following very brief surveys. These were later proved to be wholly
inaccurate by a surveyor with great experience of this building
type. This whiffs of desperation to demolish and leads local communities
to believe that they are being presented with a fait accompli.
31. The reasons behind the choice of areas
for demolition can seem unclear, such as in Liverpool where the
some of the areas correspond to patterns of ownership rather than
need. The attitude is to cut out the rot rather than let the positive
influence of neighbouring areas continue to spread and positively
influence regeneration. Site assembly to facilitate comprehensive
redevelopment seems to be key. This ignores both the possibilities
of finer grained interventions and the problems caused by more
difficult to acquire sites. Such cases and interventions often
require a greater degree of expertise than is available at a local
32. The approach to change and demolition
appears to be based on crude top down statistical view of neighbourhoodsvoids,
turnover, ownership, value etc. This fails to see beyond the problems
that may have little to do with the houses themselves. It also
fails to obtain active community input until consultation exercises
are carried out late in the day. A better method of taking account
of potential urban quality and market sustainability is called
33. CABE and English Heritage have produced
some guidance which is extremely helpful. However, this was in
reality too little too late for this first tranche of Pathfinder
and so has not yet had any real impact in many areas. Consultants
must be obliged to demonstrate that they have followed this guidance
when preparing masterplans or NRAs. Given the potential scale
of the changes to the urban environment through the HMRIs, the
involvement of English Heritage and CABE as major Government agencies
concerned with urban regeneration has been insufficient, nor do
they appear to be working together in practice. We suggest that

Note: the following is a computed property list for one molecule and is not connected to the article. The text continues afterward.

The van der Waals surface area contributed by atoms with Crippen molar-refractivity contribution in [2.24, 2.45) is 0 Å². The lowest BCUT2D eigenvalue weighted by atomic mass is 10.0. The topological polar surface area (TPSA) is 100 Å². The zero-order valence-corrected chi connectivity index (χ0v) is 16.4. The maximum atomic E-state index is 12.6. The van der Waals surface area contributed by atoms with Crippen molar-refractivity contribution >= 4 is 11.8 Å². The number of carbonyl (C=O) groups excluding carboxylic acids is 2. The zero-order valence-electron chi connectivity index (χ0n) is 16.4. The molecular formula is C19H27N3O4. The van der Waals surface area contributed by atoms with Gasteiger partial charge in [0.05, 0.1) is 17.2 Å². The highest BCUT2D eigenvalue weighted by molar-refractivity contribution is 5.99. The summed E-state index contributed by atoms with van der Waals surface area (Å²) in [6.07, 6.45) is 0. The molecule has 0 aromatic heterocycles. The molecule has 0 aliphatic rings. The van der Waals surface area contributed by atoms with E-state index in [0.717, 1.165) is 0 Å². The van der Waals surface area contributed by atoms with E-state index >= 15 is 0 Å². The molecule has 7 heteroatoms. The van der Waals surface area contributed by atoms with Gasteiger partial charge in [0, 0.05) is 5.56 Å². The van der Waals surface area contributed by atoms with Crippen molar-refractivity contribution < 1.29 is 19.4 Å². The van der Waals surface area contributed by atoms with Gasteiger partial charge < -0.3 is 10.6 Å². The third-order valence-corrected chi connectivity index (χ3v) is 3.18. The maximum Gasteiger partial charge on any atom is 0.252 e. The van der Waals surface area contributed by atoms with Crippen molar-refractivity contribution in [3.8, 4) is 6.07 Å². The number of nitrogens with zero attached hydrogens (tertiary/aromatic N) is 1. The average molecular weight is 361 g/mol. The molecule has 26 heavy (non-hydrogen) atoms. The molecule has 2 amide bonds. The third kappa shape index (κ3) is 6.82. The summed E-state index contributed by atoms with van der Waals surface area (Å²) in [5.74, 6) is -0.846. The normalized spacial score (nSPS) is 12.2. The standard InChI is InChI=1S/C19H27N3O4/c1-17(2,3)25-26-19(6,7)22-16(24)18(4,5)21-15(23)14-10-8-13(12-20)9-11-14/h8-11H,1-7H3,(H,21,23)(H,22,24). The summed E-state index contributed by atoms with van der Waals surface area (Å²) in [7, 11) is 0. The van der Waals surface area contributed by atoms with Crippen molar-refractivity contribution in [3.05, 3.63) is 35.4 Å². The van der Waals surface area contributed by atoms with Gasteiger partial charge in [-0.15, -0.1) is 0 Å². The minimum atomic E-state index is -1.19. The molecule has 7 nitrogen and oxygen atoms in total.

some of the funding available through the HMRIs is used to support
and co-ordinate officers within these organisations dedicated
to advising on Pathfinders.
34. The language used in relation to the
Pathfinders (such as "to secure clearance and regeneration")
conflates two very different concepts. Indeed the truth is that
clearance has often resulted in the very opposite of regeneration.
The urban landscape of many towns within the Pathfinder areas
bears witness to this, and in the case of Liverpool the areas
that historically suffered the most clearance are those now in
most need of regeneration. Expanding clearance risks repeating
the same mistakes.
35. History shows what great lengths local
authorities will go to to destroy traditional streets which, even
if in poor condition, could be brought up to modern standards.
For example in 1975 SAVE discovered that 60-75% of housing demolished
by the Greater London Council was in fair to good condition and
could have been rehabilitated. Then as now houses were condemned
as "at the end of their useful lives" when people were
living in them and wanted to stay.
36. Many of the current proposals under
Pathfinder echo this attitude and the mistakes made in this period,
when comprehensive demolition and renewal destroyed the qualities
of existing communities and their historic urban fabric on the
false prospectus that "new" meant "improved".
37. It is where the desirability of traditional
streets has been compromised by past clearances, poor new build
development, neglected public environments and a preponderance
of badly managed social and private rented tenures that owner
occupation is held back. The blighting of traditional streets
by such failures of public policy must not be characterised as
38. Pathfinder is resulting in great damage
to the historic environment. It conflicts with national policies
on conservation, with regional guidance on the re-use of existing
buildings and infrastructure, from streets to parks. It is characterised
by a top down approach that excludes local communities living
in historic areas and is in our view in need of a firm central
Governmental hand on the tiller, rather than the being left purely
in the hands of local authorities, many of which do not have the
necessary skills to achieve the objectives of the policy in a
transparent and trustworthy manner. In terms of the integrity
of the evidence base, Pathfinder is based on assumptions and research
that we challenge as being skewed and out of date. The assumption
that clearance and renewal are effective regeneration tools needs
more scrutiny in the light of past experience, and the alternatives
to demolition must be urgently tested and put to the market as
a means of ruling in or out re-use of these irreplaceable assets.
39. Most damaging of all is that people
are thrown out of their homes against their will, often when they
have invested considerable sums in their improvement and love
and value the homes and streets they live in and the sense of
community they enjoy and share with other residents. During our
research we have encountered numerous homes, condemned as unfit,
usually without an internal inspection, which suffer only trifling
faults and which often have been modernised to a high standard.
For such homes to be condemned and demolished is simply Orwellian.